Selecting Elements by Tag

We already know how to select any element by an ID but what if there is no ID or you want to select multiple elements. That’s where you can use the document get Elements By Tag Name method. It’s very similar to the document get Element By Id method we already used but with one difference. It contains the word Elements, not Element. Not only would you get an error if you mixed these up but each one returns a different data type. The document.getElementById returns a single element the document.getElementsByTagName returns a collection of elements. A collection is like an array you can access each element in the collection passing the index value or you could even loop over the collection to access all of them for example.

<p>Things that are purple:</p>
<ul>
    <li>grapes</li>
    <li>amethyst</li>
    <li>lavender</li>
    <li>plums</li>
</ul>

<script>
    const list = document.getElementsByTagName('li');
    
    list[0].style.color = blue;
    for (let i = 0; i < list.length; i += 1) {
        list[i].style.color = blue;
    }
</script>

I’ve created a new const called list and give it all our li tags by using the document get Elements By Tag Name method. Once I’ve got the collection of elements I can a select each one by using its index value. I’ve initially changed grapes to blue by giving its index value 0.  To change all li tags to blue I’ve iterated over them all with a for a loop. I then access each item in the loop by using the index value i inside the loop and changing each of there properties too blue.

Selecting Elements by Class

When working with HTML often you’ll see classes being used to add styling to the frontend. With Javascript, you can select them using the document get Elements By Class method. It works similar to the document get Elements By Tag Name method in that it will return a collection. See this in action below where I’ve selected my favourite items from a list.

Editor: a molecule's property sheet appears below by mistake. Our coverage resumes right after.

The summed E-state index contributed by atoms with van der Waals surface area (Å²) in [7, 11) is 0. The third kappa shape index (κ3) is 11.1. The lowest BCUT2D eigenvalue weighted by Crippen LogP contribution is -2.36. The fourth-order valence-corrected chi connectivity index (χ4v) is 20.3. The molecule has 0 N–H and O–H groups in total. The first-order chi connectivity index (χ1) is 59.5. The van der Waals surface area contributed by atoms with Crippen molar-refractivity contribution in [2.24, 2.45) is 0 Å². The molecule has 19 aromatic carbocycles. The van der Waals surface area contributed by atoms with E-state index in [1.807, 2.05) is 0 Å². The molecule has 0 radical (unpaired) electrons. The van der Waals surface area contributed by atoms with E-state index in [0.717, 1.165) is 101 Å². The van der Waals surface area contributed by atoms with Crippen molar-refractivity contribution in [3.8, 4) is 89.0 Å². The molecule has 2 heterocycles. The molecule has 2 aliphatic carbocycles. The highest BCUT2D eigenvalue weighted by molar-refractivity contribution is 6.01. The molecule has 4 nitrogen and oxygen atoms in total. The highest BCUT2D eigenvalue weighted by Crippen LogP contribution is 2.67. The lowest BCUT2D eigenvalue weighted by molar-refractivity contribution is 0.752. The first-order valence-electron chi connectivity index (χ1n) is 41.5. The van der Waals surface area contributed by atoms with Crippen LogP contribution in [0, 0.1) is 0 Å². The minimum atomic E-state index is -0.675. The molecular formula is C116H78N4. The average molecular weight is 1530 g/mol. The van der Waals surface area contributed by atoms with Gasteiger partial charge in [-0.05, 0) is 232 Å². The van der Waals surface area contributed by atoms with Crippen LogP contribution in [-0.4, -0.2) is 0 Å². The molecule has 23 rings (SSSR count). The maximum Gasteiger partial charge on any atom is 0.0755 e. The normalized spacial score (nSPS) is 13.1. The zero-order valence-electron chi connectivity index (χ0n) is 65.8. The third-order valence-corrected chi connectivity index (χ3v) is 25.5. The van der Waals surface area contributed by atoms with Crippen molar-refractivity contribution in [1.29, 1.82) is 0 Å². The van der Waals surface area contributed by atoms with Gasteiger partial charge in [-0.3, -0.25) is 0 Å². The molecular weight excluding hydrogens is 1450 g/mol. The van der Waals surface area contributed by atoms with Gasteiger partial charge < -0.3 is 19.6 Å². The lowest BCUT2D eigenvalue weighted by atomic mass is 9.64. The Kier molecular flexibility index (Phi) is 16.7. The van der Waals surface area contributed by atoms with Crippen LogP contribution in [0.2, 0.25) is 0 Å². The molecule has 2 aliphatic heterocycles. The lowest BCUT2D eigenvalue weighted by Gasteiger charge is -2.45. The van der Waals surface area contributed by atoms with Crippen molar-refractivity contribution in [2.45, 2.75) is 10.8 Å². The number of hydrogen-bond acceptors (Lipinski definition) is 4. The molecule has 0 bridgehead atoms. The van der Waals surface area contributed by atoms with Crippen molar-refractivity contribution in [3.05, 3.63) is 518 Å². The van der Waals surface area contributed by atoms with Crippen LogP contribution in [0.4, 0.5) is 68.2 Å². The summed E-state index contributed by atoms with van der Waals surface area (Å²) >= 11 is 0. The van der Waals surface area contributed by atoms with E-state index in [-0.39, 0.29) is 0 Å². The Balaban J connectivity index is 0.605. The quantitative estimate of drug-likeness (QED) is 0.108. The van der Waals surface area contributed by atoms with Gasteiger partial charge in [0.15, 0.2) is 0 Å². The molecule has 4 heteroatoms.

<p>Things that are purple:</p>
<ul>
    <li class="favourite">grapes</li>
    <li>amethyst</li>
    <li class="favourite">lavender</li>
    <li>plums</li>
</ul>

<script>
    const favourites = document.getElementsByClass('favourite');

    for (let i = 0; i < favourites.length; i += 1) {
        favourites[i].style.color = red;
    }
</script>

In the example, we’ve added the class favourite to our list items. Then I’ve created a new const ‘favourites’ and give it all our elements with the favourite class by using the document get Elements By Class method. Similar to the document get Elements By Tag Name method this returns a collection that I then iterate over with a loop to access each item and change its colour property to red.

QuerySelector

QuerySelector and querySelectorAll are the most flexible of the DOM selectors because they accept IDs, classes, tag names and the pseudo-classes.  The difference between the two is that the querySelector() method returns the first match of a given CSS selector. The querySelectorAll() method returns all elements in the dom that matches a CSS selector and returns them as an HTML collection. For example, let’s highlight all of the even the list items so they are easy to read.